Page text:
By Brian Maass

AURORA, Colo. (CBS4)– When thieves stole an F-250 pickup truck belonging to ICI Interior Contractors this month in Aurora, company administrators believed they had an ace up their sleeve: a sophisticated, real-time GPS system that showed exactly where the vehicle was. They figured the police would be more than happy to access the GPS system, find the truck, and arrest the thieves, but they say Aurora police declined offers to access it, and the thieves got away.

(credit: CBS)

The GPS system showed the truck stopping 17 times in a nine-hour period, with most of the stops in Aurora.

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“It was kind of mind blowing,” said Lee Webb, an administrator with the company. “I was just getting angrier and angrier… this should be the easiest thing to catch.”

ICI notified Aurora police of the stolen vehicle – and the GPS system – at about 9 a.m. on July 17. The company’s vice president and chief operating officer offered to give APD immediate access to the GPS system, so officers could apprehend the thieves and recover the truck.

But Aurora police declined the offer.

Agent Matthew Longshore with the Aurora Police Department told CBS4, “Currently, not only are we minimally staffed on patrol, but we do not have the resources to blindly chase a stolen vehicle around the city.”

But screenshots from the GPS system show the system revealed precisely where the stolen vehicle was, when it was moving, how fast it was going and when it stopped; the system even displays where the truck stops and for how long.

(credit: CBS)

Between about 9 a.m. and 5 p.m. on July 17, the GPS system shows that most of the stops the truck made were along the Colfax Avenue corridor, sometimes for as long as half an hour.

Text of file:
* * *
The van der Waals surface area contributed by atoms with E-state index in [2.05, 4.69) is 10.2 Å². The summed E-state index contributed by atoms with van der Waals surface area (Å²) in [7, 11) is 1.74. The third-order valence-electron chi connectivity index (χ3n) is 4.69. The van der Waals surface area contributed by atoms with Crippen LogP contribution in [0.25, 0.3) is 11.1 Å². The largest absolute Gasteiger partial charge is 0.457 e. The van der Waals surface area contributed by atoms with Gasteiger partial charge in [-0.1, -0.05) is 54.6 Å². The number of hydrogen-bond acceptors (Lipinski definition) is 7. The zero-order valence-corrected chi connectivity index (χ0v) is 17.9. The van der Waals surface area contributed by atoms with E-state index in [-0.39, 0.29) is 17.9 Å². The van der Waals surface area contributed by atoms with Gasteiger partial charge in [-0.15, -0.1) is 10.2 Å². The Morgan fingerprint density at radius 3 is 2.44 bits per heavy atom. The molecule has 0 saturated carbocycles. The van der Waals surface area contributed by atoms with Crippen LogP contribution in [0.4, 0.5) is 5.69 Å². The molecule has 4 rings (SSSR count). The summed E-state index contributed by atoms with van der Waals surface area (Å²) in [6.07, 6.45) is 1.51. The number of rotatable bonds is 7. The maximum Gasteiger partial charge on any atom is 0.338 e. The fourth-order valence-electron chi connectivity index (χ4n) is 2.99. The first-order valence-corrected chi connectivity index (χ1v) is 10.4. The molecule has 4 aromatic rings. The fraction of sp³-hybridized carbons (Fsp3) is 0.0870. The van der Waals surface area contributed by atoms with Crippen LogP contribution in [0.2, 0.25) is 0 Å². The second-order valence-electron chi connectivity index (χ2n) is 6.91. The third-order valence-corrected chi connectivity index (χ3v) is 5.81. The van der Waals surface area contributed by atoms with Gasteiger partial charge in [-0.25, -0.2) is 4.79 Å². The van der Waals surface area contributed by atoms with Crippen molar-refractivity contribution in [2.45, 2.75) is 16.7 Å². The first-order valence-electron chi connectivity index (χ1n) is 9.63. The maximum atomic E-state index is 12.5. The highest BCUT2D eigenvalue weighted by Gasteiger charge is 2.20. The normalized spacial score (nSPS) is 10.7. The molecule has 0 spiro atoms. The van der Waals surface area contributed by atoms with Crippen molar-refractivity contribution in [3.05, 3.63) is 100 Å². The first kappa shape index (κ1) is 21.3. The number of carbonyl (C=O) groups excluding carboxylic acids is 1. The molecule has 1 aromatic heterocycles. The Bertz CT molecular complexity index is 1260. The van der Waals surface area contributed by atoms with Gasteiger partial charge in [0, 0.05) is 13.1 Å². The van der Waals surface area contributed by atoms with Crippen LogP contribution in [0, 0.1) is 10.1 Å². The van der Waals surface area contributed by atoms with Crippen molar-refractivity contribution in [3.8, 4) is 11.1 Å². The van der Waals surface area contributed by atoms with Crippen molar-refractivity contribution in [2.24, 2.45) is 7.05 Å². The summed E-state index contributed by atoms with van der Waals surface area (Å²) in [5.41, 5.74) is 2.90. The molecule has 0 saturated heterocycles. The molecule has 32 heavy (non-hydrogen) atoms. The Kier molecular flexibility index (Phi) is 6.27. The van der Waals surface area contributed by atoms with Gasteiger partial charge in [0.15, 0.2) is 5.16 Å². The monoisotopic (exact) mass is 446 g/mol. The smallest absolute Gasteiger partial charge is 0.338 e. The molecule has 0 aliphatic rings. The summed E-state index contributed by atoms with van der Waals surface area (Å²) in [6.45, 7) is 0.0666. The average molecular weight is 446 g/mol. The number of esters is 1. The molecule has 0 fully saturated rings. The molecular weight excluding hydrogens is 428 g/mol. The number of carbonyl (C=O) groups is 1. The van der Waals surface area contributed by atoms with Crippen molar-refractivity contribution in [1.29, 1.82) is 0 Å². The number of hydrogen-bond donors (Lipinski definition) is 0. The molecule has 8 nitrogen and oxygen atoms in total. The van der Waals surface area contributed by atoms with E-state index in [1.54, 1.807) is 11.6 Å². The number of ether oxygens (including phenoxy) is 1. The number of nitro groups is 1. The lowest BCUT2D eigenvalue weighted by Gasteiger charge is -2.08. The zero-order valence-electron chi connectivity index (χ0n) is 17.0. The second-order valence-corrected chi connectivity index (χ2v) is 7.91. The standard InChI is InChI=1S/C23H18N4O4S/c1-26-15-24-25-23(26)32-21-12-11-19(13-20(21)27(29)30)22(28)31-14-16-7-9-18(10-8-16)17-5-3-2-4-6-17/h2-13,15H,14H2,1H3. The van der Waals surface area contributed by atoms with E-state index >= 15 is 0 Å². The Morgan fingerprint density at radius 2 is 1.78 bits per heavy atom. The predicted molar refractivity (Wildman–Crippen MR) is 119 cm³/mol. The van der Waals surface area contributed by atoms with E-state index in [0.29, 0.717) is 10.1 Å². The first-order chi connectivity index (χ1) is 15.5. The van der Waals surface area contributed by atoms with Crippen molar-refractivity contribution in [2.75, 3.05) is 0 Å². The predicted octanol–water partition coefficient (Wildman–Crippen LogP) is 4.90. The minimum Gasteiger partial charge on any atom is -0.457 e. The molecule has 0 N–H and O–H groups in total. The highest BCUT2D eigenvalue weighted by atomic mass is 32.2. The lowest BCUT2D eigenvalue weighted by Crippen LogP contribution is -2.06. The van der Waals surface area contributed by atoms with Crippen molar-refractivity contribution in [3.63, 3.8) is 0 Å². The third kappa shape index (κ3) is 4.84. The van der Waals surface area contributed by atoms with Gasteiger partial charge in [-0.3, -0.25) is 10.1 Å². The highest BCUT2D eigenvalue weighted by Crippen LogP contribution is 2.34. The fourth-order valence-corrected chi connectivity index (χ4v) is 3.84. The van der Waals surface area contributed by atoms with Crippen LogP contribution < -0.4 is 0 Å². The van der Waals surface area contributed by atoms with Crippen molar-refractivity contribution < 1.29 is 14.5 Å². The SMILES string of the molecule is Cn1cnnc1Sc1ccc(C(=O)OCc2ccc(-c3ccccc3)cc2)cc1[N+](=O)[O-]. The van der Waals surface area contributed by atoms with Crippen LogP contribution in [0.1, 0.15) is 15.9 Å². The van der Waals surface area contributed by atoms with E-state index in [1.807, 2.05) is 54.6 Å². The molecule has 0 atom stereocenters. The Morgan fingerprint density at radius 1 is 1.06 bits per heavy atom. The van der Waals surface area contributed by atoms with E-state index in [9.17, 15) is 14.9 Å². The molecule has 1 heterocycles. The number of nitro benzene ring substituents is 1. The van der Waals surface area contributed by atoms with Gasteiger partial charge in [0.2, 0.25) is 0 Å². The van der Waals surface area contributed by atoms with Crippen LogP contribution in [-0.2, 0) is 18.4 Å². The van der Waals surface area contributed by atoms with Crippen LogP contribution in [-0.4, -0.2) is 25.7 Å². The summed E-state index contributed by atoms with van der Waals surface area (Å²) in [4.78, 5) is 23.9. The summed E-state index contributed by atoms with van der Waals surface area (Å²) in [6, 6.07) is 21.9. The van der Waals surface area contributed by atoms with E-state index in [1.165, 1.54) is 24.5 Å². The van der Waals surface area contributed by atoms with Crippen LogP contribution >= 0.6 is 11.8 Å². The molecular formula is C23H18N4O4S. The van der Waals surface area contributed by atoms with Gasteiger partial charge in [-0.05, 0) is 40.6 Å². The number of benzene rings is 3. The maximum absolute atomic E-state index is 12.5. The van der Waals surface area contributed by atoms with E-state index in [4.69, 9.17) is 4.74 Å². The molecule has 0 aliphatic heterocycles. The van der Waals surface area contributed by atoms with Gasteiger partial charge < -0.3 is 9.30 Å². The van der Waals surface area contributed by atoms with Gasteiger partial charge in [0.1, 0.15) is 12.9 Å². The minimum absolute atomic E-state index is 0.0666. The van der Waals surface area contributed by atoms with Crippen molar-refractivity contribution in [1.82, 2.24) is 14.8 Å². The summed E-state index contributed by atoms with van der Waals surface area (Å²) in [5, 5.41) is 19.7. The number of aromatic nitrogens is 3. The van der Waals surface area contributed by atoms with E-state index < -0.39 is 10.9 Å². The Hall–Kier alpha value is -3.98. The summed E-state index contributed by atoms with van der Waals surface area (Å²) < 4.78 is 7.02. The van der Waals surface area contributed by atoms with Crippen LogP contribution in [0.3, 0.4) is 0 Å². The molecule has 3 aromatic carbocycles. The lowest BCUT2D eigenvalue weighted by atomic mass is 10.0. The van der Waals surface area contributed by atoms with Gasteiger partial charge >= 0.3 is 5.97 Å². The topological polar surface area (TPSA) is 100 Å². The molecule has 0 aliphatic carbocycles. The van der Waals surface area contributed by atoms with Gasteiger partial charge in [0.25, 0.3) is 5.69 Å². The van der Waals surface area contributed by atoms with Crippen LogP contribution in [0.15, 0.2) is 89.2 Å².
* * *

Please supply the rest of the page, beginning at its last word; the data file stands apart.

Regardless, Longshore said, “That is just not something that our officers, who most of the time are going from call to call, are expected to do. There could be numerous privacy concerns… whether permission was given by the owner or not, if APD were accessing someone’s private GPS tracking system.”

But multiple employees at the company, including the vice president/COO, not only gave APD permission to access the GPS system, but they also provided the police agency with access information and followed it up with phone calls.

“If they pulled it up, it could have shown wherever he was at any given point,” said Kerry Foster, ICI’s controller.

Another company employee, Vice President Dave Webster, told CBS4, “I sent them access so they could watch it live; that way they could track it and apprehend it.”

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Late in the afternoon, as the truck kept moving, one company employee emailed Aurora police, writing, “Can you please help retrieve our company vehicle?”

When it became clear to company officials Aurora Police had minimal interest in locating the stolen truck, the company dispatched a tow truck to get the pickup back after it stopped for an extended period of time. An Aurora patrolman showed up when the stolen pickup was about to be towed away.

(credit: CBS)

ICI administrators say when they got the truck back, it was filled with what they suspect were stolen goods like a cellphone, a medical stethoscope, clothing, and electronics.

Webb believes all those stops in Aurora were incidents where the truck thieves stole from other vehicles.

Longshore said APD has no reports of the truck being used in other crimes. He said police told the company to track the truck through the day, call police when the truck stopped, and they would “send someone out there as soon as possible.”

Aurora is seeing a dramatic rise in stolen vehicles. For the first six months of 2021, motor vehicle thefts were up 89.5% from the same time period in 2020, from 1,407 to 2,666 in the six-month period.

That spike is more than any other major crime or property crime category.

Webb fears the tepid response from police will embolden thieves and prompt more citizens to take matters into their own hands.

“There wasn’t an urgency to pick it up until it was dumped,” Webb said.

He feels the message to criminals is they can act with “no consequences.”

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Overall, Webb says of the experience, “we were definitely frustrated.”

Brian Maass